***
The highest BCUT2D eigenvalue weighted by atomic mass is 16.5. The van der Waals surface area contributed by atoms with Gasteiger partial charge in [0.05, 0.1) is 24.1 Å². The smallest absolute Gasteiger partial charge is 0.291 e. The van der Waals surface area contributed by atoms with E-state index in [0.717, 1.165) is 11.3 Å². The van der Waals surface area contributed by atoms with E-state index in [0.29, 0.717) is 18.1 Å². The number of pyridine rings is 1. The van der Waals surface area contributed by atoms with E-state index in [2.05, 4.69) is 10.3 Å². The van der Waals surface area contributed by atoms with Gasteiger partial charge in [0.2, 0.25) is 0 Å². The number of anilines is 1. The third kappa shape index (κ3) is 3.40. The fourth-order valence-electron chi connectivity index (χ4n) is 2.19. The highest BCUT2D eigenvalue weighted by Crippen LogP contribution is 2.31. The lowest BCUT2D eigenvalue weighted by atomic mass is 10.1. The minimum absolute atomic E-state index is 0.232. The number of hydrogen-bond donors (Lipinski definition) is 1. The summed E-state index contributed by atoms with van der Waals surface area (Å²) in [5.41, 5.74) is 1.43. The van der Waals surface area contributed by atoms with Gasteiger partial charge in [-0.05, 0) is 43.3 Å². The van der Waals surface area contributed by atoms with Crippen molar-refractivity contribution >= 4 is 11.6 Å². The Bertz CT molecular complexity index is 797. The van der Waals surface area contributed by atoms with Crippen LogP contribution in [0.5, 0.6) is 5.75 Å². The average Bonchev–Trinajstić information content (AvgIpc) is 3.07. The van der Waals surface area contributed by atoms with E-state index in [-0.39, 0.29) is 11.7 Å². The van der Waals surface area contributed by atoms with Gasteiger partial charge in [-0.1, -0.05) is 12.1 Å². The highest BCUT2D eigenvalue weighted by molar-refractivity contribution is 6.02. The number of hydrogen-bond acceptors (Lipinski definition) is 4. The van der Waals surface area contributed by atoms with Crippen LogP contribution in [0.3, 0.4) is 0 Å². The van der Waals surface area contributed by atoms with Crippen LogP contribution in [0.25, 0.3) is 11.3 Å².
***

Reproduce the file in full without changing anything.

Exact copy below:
The highest BCUT2D eigenvalue weighted by atomic mass is 16.5. The van der Waals surface area contributed by atoms with Gasteiger partial charge in [0.05, 0.1) is 24.1 Å². The smallest absolute Gasteiger partial charge is 0.291 e. The van der Waals surface area contributed by atoms with E-state index in [0.717, 1.165) is 11.3 Å². The van der Waals surface area contributed by atoms with E-state index in [0.29, 0.717) is 18.1 Å². The number of pyridine rings is 1. The van der Waals surface area contributed by atoms with E-state index in [2.05, 4.69) is 10.3 Å². The van der Waals surface area contributed by atoms with Gasteiger partial charge in [0.2, 0.25) is 0 Å². The number of anilines is 1. The third kappa shape index (κ3) is 3.40. The fourth-order valence-electron chi connectivity index (χ4n) is 2.19. The highest BCUT2D eigenvalue weighted by Crippen LogP contribution is 2.31. The lowest BCUT2D eigenvalue weighted by atomic mass is 10.1. The minimum absolute atomic E-state index is 0.232. The number of hydrogen-bond donors (Lipinski definition) is 1. The summed E-state index contributed by atoms with van der Waals surface area (Å²) in [5.41, 5.74) is 1.43. The van der Waals surface area contributed by atoms with Gasteiger partial charge in [-0.05, 0) is 43.3 Å². The van der Waals surface area contributed by atoms with Crippen molar-refractivity contribution >= 4 is 11.6 Å². The Bertz CT molecular complexity index is 797. The van der Waals surface area contributed by atoms with Crippen LogP contribution in [0.5, 0.6) is 5.75 Å². The average Bonchev–Trinajstić information content (AvgIpc) is 3.07. The van der Waals surface area contributed by atoms with E-state index in [-0.39, 0.29) is 11.7 Å². The van der Waals surface area contributed by atoms with Gasteiger partial charge in [-0.1, -0.05) is 12.1 Å². The highest BCUT2D eigenvalue weighted by molar-refractivity contribution is 6.02. The number of hydrogen-bond acceptors (Lipinski definition) is 4. The van der Waals surface area contributed by atoms with Crippen LogP contribution in [0.3, 0.4) is 0 Å². The van der Waals surface area contributed by atoms with Crippen LogP contribution in [0.25, 0.3) is 11.3 Å².